So, when a lockdown occurs, rather than immediately cowering in fear hoping to
be shot last, everybody grab something they can throw, or hit with, to use as a
weapon, or get out a BRIGHT flashlight (or even a cell phone camera flash;
temporary blinding and disorientation is a MAJOR help in a fight). When hiding,
arrange yourselves around the door or other most likely entry point, with the
biggest and strongest nearest the door, but at least a few paces back. Those
nearest the door should be holding stuff that makes a good club (be creative –
like the heavy iron 3-hole punch, a meter stick, using a marker or Sharpie like
a kubotan, or a shovel from the wetlands ecology project last month you just
“happen” to still have), or a couple of them might use a desk they can push or
hold up in front of themselves. If an active shooter comes in the door,
everyone shine lights in his eyes, throw stuff at him, scream a battle cry, and
CHARGE! The folks in the first rank charge in, planning on knocking the weapon
up, jamming the action, hitting or blinding or disabling the shooter in any way
possible. Bury him in weight of numbers, use knees, biting, clubbing, anything
that causes pain, distraction, immobility, damage, or blindness. The second
rank should be ready to dive in to help, pull back the injured to clear the way
for more counter-attackers, or whatever. The physically weakest should shine
flashlights into the attacker’s eyes to blind him, watch for other shooters, or
prepare to lend a hand in any way possible (such as keeping a power-cord or
other tie-‘em-up handy to give to the primary counter-attackers once the
shooter is subdued).  If the event
happens in a cafeteria or gym, throw your lunch, a can of soda, hot soup or
coffee, a ball, or anything else handy, and charge in for the take-down.

 

This sort of plan does not interfere with the normal lock-down
procedures of “lock-lights-hide”, can be implemented independently by
individual teachers, and can be modified and adapted to specific classroom
layouts and student age and abilities. 
It empowers kids, and trains them that the proper reaction to senseless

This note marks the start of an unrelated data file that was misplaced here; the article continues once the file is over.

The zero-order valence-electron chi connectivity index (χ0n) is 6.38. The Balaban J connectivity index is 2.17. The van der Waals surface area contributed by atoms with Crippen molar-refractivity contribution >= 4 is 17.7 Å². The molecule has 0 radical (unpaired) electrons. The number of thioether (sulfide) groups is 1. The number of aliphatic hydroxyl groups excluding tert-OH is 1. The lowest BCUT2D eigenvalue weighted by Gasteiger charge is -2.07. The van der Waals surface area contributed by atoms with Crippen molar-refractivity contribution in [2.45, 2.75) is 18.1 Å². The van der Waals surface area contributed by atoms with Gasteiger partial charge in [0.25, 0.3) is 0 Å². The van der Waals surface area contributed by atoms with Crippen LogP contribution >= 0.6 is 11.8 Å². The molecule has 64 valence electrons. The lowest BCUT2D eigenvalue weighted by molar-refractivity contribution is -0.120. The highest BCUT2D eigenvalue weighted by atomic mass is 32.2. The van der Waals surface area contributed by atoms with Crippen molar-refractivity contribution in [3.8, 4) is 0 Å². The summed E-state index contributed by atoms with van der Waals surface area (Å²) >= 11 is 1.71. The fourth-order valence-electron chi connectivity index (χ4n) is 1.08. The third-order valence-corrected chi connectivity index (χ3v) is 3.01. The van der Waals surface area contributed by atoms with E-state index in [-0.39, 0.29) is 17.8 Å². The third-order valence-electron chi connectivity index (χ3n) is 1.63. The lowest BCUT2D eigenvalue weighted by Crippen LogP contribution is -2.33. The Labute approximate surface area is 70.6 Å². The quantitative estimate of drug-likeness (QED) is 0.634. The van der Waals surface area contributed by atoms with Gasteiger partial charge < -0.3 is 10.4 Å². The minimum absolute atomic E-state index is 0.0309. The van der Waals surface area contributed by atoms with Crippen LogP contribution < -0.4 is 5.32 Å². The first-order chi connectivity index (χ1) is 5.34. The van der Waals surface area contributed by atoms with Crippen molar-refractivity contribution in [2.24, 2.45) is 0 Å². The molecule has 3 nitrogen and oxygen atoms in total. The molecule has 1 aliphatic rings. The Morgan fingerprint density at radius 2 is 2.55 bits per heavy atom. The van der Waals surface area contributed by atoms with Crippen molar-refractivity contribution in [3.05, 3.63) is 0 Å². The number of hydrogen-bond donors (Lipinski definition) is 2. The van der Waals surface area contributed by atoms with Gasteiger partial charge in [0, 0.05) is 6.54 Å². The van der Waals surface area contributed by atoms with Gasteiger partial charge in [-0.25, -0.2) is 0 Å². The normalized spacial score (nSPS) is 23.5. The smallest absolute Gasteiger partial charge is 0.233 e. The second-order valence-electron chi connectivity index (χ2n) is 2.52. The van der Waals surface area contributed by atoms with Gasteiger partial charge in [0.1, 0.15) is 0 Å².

violence is not cowering in fear or meek compliance but to do what the police do and use determined and
purposeful counter-violence, to raise the
price of being anti-social
. It creates an anti-victim mindset.  It lays
the groundwork for a stronger appreciation of what it is to be an American, and
a free human.  It also inculcates a recognition that action is what stops psychopaths.

 

Now, to be sure, many police departments are likely to oppose this idea
– it’s their job we are talking about taking from them. If after an attempted school
shooting, two rookies, a sergeant, and a coroner with a spatula can clean up
and document the mess, then there are a whole lot of neat toys the local PD
can’t justify buying, and a lot of security programs that won’t get funded, a
lot of grief councilors won’t be hired. It is in their best interests for you to be dependent on them; it is not in your best interests, however. Some teachers will be opposed to it
too, on the grounds that it flies in the face of their ideology of “violence
never solved anything,” which is laughably, provably, wrong, as well as being
quite at odds with American history.

 

If people are trained to do this in schools, then mass-shootings
elsewhere in public become less likely, too, because a “counter-attack”
mentality means they are more likely to be dragged down promptly, ending the
spree. It will teach teamwork and coordination, self-defense, and an active
rather than passive mentality.  It will
also help in building self-confidence, by creating an independent outlook on
life. Research shows that people who are targeted in a violent
confrontation  have much less PTSD and
other psychiatric recovery issues if they fought back and won, even if
injured,  than if they were a passive
receiver of violence. When the would-be victims fight back, it allows for
heroes worthy of emulation on the good guys side, and destroys the image the
sociopath has of themselves.

 

Is this a perfect solution to the problem of mass shooting and
murderous psychopaths? Will it guarantee no casualties? Will it always work
perfectly? Well, no, of course not. All
choices and actions are an exercise in trade-offs. But it is virtually free to
implement, may be laid out in a very short time to a class if an emergency
arises elsewhere in the building that you fear might head your way, has many
potential positive side-effects, and few downsides. It’s a start toward
creating a mindset in the nation of refusing to be a victim.

 

 

Know any teachers? Mail a link to this page on to them for thinking
about. This essay is a more school-specific follow-on to my original, more
general, “Let’s
Roll
” article, which lays out the case why fighting back is the best way to
both stop and prevent mass shootings.

Michael Savage Rages Against Drum Magazines